Response by Robert Mathiesen to “Investigating a Grandmother Story”
This guest post by Prof. Mathiesen began as a comment to my earlier review ofThe Rede of the Wiccae, which he wrote with Theitic of the NECTW tradition. With his permission, I have moved his comments here.
Thank you, Chas! That’s a handsome and generous post.
My view of the history is close to yours, and I really like the term “Gardnerian magnet.” What follows are relatively minor points only, just to flesh out the picture you have painted so ably. (And I am writing in haste, too, so please forgive any typos and other infelicities of expression.)
(1) In the 1800s a number of Spiritualists maintained that there was no essential difference between a (Spiritualist) medium and a witch (or, for that matter, a real magician). A small number of mediums actually hinted (rarely) that they regarded themselves as witches, or (even more rarely) risked calling themselves witches as a means of enhancing their power in the public eye. No doubt these witches, like most other Spiritualists at the time, did some of their work in circles. Theirs are not *quite* the same thing as witches’ circles today, but there are similarities, e.g., equal numbers of men and women as an ideal.
Spiritualism (like Freemasonry and New Thought) tended to run in families over generations, so this sort of witch might even truly be doing what her mother and grandmothers did, and they, too, might have called themselves witches. Since Spiritualism is a religion, these women would have been religious witches. The family history of Gundella (Marion Kuclo) might be an example here, to judge by some of the hints in her two published books of ghost stories.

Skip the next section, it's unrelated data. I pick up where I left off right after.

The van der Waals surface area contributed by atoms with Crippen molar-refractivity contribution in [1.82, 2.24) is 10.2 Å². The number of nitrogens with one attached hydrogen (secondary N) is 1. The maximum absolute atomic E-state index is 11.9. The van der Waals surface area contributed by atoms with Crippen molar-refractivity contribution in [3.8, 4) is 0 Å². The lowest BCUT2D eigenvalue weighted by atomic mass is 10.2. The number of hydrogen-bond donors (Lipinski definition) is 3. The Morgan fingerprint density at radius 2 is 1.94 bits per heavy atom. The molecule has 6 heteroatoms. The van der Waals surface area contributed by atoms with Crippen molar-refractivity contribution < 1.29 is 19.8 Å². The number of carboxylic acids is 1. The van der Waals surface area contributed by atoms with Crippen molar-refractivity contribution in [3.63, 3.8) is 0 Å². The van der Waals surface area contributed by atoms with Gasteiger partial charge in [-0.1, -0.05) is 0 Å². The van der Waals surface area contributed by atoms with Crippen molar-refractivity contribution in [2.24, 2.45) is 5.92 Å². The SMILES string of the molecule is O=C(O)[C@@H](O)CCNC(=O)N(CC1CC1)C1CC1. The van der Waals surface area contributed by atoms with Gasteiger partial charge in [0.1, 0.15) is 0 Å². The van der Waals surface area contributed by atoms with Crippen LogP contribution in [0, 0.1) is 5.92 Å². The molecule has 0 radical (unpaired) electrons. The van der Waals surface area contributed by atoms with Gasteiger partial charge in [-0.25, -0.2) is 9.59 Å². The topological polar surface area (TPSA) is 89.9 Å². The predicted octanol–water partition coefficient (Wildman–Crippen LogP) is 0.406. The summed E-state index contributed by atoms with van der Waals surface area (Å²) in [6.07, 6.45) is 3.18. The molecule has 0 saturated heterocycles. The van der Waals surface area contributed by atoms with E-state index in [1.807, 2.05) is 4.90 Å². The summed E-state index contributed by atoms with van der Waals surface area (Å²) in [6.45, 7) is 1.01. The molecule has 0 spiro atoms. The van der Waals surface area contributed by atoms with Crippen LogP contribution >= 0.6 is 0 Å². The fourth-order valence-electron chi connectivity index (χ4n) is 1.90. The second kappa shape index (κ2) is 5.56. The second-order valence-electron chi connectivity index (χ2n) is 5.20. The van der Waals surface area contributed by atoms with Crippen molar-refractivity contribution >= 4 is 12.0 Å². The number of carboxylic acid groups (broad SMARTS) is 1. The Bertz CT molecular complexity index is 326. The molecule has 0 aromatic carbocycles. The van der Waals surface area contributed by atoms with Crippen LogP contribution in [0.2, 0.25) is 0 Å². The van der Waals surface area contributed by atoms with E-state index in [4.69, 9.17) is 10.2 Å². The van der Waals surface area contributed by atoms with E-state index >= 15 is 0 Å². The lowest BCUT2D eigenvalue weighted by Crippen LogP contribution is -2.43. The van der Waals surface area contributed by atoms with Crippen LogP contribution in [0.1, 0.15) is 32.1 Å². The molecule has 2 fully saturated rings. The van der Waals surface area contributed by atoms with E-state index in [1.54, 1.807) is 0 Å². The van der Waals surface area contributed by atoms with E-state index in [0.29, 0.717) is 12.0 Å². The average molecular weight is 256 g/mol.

(1a) This school of thought within Spiritualism was rooted in a somewhat earlier theory, held by several Mesmerists and scholars of Mesmerism (often called “animal magnetism” by its proponents), that the historic phenomena of magic and witchcraft could be explained as poorly understood forerunners of Mesmerism itself. The most notable exponent of this view was Baron Du Potet de Sennevoy, whose major work on the subject (La magie devoilée) appeared in English translation in 1927 (Magnetism and Magic). Du Potet was an artist of magic, so to speak, and his book offered much inspiration to any would-be witch who wanted to invent a witchcraft of her own.
(1b) Other Spiritualists adapted the Mesmerists’ viewpoint slightly to their own religious assumptions. Here I should mention particularly Allen Putnam, author of a pamphlet “Mesmerism, Spiritualism, Witchcraft and Miracle” (1858) and “Witchcraft of New England Explained by Modern Spiritualism” (1881). Some opponents of Spiritualism flipped this theory on its head, using it to condemn rather than examine what they regarded as genuine powers possessed by [some] human beings. An example of the latter would be Mary Baker Eddy; early editions of her main work, “Science and Health,” express her views somewhat more bluntly than the later editions.